This works decently with the editing job by Stu Linder. It’s a very straightforward and unpretentious method he uses to cut the film together. There are only cuts whenever there need to be for the story or for when the emotions start running high, instead opting mostly for longer takes. The lack of flare allows for the characters to take center stage here.

In one of his earliest works in Hollywood, Hans Zimmer provides the instrumental film score. It essentially serves as a guideline for all his scores to come because it is a genuinely good, if not quite memorable one. You can hear his signature style of blending electronic sounds with that of a more traditional orchestral sound. The main theme is an interesting theme that doesn’t really feel sentimental but still feels appropriate for what Charlie and Raymond go through. The trademark 80s synthesizer and percussion is ever present throughout as it sets the tone for the adventure to come.

A clear product of its time, Rain Man is a somewhat problematic mishmash of genuinely good intentions. Barrys Levinson and Marrow do work within the confines of a traditional road trip movie but still put forth a lot of effort to take its subject matter seriously. It’s also a great showcase for a pre-action Tom Cruise and a performance from Dustin Hoffman that, for better or worse, has made its way into film history.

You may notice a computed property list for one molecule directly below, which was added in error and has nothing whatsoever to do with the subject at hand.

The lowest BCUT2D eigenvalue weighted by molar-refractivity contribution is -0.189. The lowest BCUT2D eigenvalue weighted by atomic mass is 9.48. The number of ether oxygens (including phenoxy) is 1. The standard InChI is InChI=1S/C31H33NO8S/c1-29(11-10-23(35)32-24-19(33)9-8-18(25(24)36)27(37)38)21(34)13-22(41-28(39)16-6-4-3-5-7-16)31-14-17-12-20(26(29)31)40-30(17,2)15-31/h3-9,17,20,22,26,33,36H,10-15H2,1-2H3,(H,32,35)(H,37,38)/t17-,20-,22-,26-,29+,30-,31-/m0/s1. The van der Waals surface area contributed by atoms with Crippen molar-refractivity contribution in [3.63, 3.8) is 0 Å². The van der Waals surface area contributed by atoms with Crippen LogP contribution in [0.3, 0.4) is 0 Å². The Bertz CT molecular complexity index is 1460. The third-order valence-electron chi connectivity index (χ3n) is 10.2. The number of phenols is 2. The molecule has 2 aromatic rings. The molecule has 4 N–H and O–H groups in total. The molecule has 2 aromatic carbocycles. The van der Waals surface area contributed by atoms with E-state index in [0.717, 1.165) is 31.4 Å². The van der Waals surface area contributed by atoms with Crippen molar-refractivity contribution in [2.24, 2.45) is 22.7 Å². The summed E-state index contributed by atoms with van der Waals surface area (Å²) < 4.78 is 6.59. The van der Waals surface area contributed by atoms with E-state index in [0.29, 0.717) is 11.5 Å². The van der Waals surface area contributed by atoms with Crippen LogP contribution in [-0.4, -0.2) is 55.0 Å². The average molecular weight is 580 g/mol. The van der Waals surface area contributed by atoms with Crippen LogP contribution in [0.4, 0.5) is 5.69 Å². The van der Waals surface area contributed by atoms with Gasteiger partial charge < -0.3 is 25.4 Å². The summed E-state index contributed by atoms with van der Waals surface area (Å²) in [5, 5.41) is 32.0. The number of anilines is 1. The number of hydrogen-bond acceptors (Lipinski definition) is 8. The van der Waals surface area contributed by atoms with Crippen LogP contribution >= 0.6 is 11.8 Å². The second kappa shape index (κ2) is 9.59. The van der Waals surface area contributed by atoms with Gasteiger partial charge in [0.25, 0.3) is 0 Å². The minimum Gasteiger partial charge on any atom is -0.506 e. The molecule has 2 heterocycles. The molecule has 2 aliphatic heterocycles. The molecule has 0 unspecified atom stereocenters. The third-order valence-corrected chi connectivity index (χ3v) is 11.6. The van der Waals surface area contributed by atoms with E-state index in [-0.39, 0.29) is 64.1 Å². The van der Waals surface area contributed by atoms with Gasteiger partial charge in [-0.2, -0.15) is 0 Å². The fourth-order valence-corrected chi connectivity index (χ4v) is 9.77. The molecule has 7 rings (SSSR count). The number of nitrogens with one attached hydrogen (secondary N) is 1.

As someone on the spectrum, I’m still trying to work out my exact feelings on how it treats autism. I can definitely respect the attempts the filmmakers made at painting a more accurate picture of the condition, but there’s still a long way to go.

Final 2020 Oscar Predictions

It’s that time of year again, folks. The 92nd Academy Awards are nigh upon us, and much sooner than usually expected. Unlike last year, the lead up to the ceremony itself has been relatively quiet, save for the occasionally befuddling snub or surprise. And just like the last two years, I have managed to watch the majority of the big nominees and contenders and have decided to put down my own predictions for who I think will or should win. In addition, I’ll be including films or artists who I felt should have been recognized but were ultimately left out of the bunch.

And no matter what you think of the nominees or the ones that were snubbed, we’ll all find out the results when the ceremony airs on ABC this Sunday, February 9th.

Best Picture

Will Win: 1917

Could Win: Parasite

Should Win: Parasite

Should Have Been Nominated: The Lighthouse

 

Best Director

Will Win: Sam Mendes for 1917

Could Win: Bong Joon-ho for Parasite

Should Win: Bong Joon-ho for Parasite

Should Have Been Nominated: Greta Gerwig for Little Women

 

Best Actor

Will Win: Joaquin Phoenix in Joker

Could Win: Adam Driver in Marriage Story

Should Win: Adam Driver in Marriage Story

Should Have Been Nominated: Robert Pattinson in The Lighthouse

 

Best Actress

Will Win: Renée Zellweger in Judy

Could Win: Scarlett Johannsson in Marriage Story

Should Win: Scarlett Johannsson in Marriage Story